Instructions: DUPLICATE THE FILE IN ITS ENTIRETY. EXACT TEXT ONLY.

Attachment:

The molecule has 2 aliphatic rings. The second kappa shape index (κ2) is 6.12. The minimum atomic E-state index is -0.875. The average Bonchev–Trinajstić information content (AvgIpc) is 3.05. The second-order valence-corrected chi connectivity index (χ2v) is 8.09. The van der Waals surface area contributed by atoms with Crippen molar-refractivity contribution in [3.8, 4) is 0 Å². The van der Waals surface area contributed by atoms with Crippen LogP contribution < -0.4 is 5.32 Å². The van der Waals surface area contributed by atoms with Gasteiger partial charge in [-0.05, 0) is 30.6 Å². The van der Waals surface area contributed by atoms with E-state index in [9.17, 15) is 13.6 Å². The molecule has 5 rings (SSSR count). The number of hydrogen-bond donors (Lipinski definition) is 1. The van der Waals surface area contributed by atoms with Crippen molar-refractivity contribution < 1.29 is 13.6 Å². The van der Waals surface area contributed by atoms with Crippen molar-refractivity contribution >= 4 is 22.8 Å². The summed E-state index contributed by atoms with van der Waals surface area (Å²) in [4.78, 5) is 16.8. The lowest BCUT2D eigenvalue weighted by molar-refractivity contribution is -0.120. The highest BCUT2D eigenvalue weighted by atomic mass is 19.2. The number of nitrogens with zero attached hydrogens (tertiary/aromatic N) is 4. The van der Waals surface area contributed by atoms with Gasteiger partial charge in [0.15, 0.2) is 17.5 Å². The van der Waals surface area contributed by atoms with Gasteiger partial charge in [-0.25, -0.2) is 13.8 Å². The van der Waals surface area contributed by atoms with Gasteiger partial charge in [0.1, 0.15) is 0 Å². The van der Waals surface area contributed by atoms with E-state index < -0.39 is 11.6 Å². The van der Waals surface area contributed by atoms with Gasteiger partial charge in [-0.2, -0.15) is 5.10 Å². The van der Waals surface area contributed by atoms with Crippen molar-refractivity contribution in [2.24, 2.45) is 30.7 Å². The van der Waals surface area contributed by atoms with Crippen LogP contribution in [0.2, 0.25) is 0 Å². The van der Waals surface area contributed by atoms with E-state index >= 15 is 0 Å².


The molecule has 2 aliphatic rings. The second kappa shape index (κ2) is 6.12. The minimum atomic E-state index is -0.875. The average Bonchev–Trinajstić information content (AvgIpc) is 3.05. The second-order valence-corrected chi connectivity index (χ2v) is 8.09. The van der Waals surface area contributed by atoms with Crippen molar-refractivity contribution in [3.8, 4) is 0 Å². The van der Waals surface area contributed by atoms with Crippen LogP contribution < -0.4 is 5.32 Å². The van der Waals surface area contributed by atoms with Gasteiger partial charge in [-0.05, 0) is 30.6 Å². The van der Waals surface area contributed by atoms with E-state index in [9.17, 15) is 13.6 Å². The molecule has 5 rings (SSSR count). The number of hydrogen-bond donors (Lipinski definition) is 1. The van der Waals surface area contributed by atoms with Crippen molar-refractivity contribution < 1.29 is 13.6 Å². The van der Waals surface area contributed by atoms with Crippen molar-refractivity contribution >= 4 is 22.8 Å². The summed E-state index contributed by atoms with van der Waals surface area (Å²) in [4.78, 5) is 16.8. The lowest BCUT2D eigenvalue weighted by molar-refractivity contribution is -0.120. The highest BCUT2D eigenvalue weighted by atomic mass is 19.2. The number of nitrogens with zero attached hydrogens (tertiary/aromatic N) is 4. The van der Waals surface area contributed by atoms with Gasteiger partial charge in [0.15, 0.2) is 17.5 Å². The van der Waals surface area contributed by atoms with Gasteiger partial charge in [-0.25, -0.2) is 13.8 Å². The van der Waals surface area contributed by atoms with Gasteiger partial charge in [0.1, 0.15) is 0 Å². The van der Waals surface area contributed by atoms with E-state index < -0.39 is 11.6 Å². The van der Waals surface area contributed by atoms with Gasteiger partial charge in [-0.2, -0.15) is 5.10 Å². The van der Waals surface area contributed by atoms with Crippen molar-refractivity contribution in [2.24, 2.45) is 30.7 Å². The van der Waals surface area contributed by atoms with Crippen LogP contribution in [0.2, 0.25) is 0 Å². The van der Waals surface area contributed by atoms with E-state index >= 15 is 0 Å².